In an era of fierce cutbacks and enormous rises in college tuition (Britain emulates American debt-slavery to the banks; university now costs some 12,000 pounds a year, Lee Jasper notes) coupled with greater than 50% unemployment for young people and police bigotry and harassment, is it any wonder that there is trouble in Britain comparable to the United States?
An Article on Joint Enterprise from the JENGbA website
Joint enterprise is a law used when the police cannot prove who the perpetrator of the offence was. So for example you are walking down the street with a friends or relative.Your friends/relative gets into a fight, you're at the scene watching what is happening obviously thinking that it has nothing to do with you, it’s not your fight. The fight ends everyone walks away. The next day you are arrested on the suspicion of murder, you find out it wasn’t just a fight you witnessed, the person who your friend/relative fought with was fatally stabbed. You tell the police ‘ I was there but it wasn’t me’. You feel confident because you played no part, you didn’t know the person was going to be or had been stabbed.
You are then charged jointly with murder! You know you are innocent but it will go to trial. The prosecution will allege that you were part of a common purpose or plan, you were there for encouragement, you are equally guilty. The prosecution will ask if you knew whether your ‘accomplice’ had a knife, you will of course deny this, you thought it was just a fight. The prosecution will then allege that you should have known what was in your ‘accomplice’ pockets because you are best friends or relatives etc etc. The prosecution will allege you shared the same intent as the murderer, he will go on to trash your defence with his wild speculations during his closing speech. His whole speech will be intent on damaging your character because he has no solid evidence against you, he barely mentions your co-accused, he doesn’t have to, the evidence presented in court has secured his first conviction. He will save his closing speech all for you, attacking your character and making sure the jury learn that you are no scared little chicken sitting in the back of class too afraid to speak with your school teacher.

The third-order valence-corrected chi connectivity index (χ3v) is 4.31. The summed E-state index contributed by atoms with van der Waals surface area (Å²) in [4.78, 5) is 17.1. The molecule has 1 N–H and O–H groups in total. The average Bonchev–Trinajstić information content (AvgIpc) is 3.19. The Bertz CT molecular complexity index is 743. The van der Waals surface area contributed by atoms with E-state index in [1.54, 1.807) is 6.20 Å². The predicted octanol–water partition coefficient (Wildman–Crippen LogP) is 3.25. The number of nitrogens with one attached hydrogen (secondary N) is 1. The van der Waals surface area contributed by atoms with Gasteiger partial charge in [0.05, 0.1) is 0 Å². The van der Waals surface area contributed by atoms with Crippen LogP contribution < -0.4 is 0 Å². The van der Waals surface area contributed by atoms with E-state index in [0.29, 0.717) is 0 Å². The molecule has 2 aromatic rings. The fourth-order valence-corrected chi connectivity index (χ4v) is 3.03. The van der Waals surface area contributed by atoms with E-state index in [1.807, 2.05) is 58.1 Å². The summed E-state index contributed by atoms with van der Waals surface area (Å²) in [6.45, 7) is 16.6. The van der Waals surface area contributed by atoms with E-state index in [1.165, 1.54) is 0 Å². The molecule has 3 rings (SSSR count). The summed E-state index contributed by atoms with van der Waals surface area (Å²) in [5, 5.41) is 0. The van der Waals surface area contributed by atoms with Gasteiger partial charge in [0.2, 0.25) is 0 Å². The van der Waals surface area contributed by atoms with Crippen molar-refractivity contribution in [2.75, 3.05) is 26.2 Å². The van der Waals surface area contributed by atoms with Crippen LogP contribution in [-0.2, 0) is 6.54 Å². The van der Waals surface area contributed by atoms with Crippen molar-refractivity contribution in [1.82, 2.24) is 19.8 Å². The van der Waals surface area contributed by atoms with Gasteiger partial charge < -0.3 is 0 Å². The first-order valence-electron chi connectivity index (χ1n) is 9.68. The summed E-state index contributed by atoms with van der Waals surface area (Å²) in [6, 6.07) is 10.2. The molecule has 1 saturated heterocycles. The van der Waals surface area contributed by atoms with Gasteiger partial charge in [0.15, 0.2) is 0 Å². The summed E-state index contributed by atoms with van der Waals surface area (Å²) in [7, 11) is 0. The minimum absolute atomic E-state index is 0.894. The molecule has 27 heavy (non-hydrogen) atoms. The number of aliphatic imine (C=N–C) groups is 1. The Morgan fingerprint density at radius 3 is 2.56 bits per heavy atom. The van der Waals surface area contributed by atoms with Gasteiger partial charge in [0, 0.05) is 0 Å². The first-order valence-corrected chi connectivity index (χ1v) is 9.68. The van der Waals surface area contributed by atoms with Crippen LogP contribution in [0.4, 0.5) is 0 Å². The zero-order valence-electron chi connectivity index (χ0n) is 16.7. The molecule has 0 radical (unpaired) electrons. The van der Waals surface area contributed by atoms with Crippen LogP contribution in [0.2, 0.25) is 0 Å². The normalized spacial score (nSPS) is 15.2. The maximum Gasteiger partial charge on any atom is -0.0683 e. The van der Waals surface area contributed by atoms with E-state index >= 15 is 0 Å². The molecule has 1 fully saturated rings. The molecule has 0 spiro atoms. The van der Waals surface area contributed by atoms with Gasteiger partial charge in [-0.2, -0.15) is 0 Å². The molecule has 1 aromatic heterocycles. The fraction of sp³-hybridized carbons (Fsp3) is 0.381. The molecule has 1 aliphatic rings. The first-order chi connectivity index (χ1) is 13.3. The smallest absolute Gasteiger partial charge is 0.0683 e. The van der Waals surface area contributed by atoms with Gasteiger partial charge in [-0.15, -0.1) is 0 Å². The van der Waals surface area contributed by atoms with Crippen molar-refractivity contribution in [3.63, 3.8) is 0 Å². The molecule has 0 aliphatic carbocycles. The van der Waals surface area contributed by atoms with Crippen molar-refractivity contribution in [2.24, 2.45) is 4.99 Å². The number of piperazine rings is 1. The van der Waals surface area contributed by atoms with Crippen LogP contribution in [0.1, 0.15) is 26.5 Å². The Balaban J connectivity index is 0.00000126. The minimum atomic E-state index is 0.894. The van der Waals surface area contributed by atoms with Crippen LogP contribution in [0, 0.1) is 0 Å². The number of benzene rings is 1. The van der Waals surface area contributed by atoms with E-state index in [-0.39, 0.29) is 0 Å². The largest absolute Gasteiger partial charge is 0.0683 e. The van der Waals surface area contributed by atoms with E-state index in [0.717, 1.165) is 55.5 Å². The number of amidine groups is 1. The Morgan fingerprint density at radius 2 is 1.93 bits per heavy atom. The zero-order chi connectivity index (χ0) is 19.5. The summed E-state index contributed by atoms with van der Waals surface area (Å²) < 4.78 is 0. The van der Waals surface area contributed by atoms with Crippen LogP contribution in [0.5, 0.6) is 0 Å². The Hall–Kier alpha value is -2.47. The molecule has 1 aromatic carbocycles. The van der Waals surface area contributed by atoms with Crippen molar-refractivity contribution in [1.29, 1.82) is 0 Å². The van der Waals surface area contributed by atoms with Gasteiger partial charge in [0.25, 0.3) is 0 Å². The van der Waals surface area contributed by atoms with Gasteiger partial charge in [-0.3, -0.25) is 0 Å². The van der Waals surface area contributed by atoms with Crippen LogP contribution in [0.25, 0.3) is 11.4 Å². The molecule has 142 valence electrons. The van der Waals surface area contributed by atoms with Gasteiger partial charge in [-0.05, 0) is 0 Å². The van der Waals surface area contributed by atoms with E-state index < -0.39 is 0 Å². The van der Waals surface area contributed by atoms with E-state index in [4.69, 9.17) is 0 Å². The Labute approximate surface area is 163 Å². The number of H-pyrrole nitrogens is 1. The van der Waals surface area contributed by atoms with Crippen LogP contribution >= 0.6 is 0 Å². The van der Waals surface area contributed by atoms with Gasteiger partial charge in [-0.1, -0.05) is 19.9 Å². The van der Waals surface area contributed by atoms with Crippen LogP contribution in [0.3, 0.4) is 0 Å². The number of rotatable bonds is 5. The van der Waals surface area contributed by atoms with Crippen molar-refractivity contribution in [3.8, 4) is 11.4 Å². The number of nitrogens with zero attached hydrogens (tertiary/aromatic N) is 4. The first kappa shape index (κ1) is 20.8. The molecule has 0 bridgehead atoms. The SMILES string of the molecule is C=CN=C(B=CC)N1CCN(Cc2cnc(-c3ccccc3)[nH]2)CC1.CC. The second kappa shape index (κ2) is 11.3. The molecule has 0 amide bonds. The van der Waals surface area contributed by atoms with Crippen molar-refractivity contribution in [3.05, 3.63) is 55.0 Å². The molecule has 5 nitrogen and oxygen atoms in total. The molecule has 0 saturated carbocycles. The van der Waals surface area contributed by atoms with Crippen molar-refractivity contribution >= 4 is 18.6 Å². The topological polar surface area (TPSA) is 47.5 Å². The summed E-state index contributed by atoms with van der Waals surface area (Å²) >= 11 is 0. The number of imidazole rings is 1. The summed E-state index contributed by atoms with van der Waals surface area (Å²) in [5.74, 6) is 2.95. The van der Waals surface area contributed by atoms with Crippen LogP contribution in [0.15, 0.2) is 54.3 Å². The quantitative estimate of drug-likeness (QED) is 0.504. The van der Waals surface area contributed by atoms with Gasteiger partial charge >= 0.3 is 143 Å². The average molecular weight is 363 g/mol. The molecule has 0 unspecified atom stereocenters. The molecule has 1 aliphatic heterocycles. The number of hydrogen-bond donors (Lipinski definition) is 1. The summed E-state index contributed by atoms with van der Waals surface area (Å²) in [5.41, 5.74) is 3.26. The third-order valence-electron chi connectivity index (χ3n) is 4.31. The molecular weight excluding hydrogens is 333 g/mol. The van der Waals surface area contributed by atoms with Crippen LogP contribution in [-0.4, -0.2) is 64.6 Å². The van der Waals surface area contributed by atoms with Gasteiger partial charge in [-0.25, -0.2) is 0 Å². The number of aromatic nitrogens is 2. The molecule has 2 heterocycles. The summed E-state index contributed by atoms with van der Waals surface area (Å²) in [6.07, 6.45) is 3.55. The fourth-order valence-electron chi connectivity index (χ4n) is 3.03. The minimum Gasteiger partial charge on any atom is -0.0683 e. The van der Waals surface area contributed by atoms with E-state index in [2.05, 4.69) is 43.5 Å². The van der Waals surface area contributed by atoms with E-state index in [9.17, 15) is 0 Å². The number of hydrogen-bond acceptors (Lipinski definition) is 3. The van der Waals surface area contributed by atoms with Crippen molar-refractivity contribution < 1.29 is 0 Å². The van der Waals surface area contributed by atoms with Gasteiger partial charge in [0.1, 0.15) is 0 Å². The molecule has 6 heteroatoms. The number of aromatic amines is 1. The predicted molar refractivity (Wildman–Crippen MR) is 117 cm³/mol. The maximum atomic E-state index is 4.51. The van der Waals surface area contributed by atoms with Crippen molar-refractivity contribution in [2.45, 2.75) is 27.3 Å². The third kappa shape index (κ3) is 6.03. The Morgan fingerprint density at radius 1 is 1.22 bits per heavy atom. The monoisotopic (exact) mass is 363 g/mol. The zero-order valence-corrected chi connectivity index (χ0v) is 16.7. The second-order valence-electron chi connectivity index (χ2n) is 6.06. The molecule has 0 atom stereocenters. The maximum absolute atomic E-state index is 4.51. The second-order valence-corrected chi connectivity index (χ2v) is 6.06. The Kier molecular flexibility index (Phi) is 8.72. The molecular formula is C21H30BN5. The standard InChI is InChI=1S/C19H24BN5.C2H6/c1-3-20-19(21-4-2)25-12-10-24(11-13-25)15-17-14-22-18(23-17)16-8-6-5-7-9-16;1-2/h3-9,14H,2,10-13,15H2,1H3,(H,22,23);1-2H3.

But the jury won’t take too much persuading, after all the standard of proof is set frightfully low in joint enterprise law. Your life has been placed in the hands of 12 people who don’t know one end of the law from the other. It takes a person 10 years to qualify as a barrister and yet a jury of 12 people with no law experience are expected to understand such complex laws like joint enterprise in 3-4 weeks. The jury will go on to convict you because of one or two things. 1. ‘There’s no smoke without fire’ the prosecution has done his job by attacking your character with totally unwarrented speculations, or 2. They just don’t understand the complex law of joint enterprise or worse, they can’t be bothered to work it out – after all they have sat through a rather lengthy trial. Conviction number 2, really good day for the prosecution.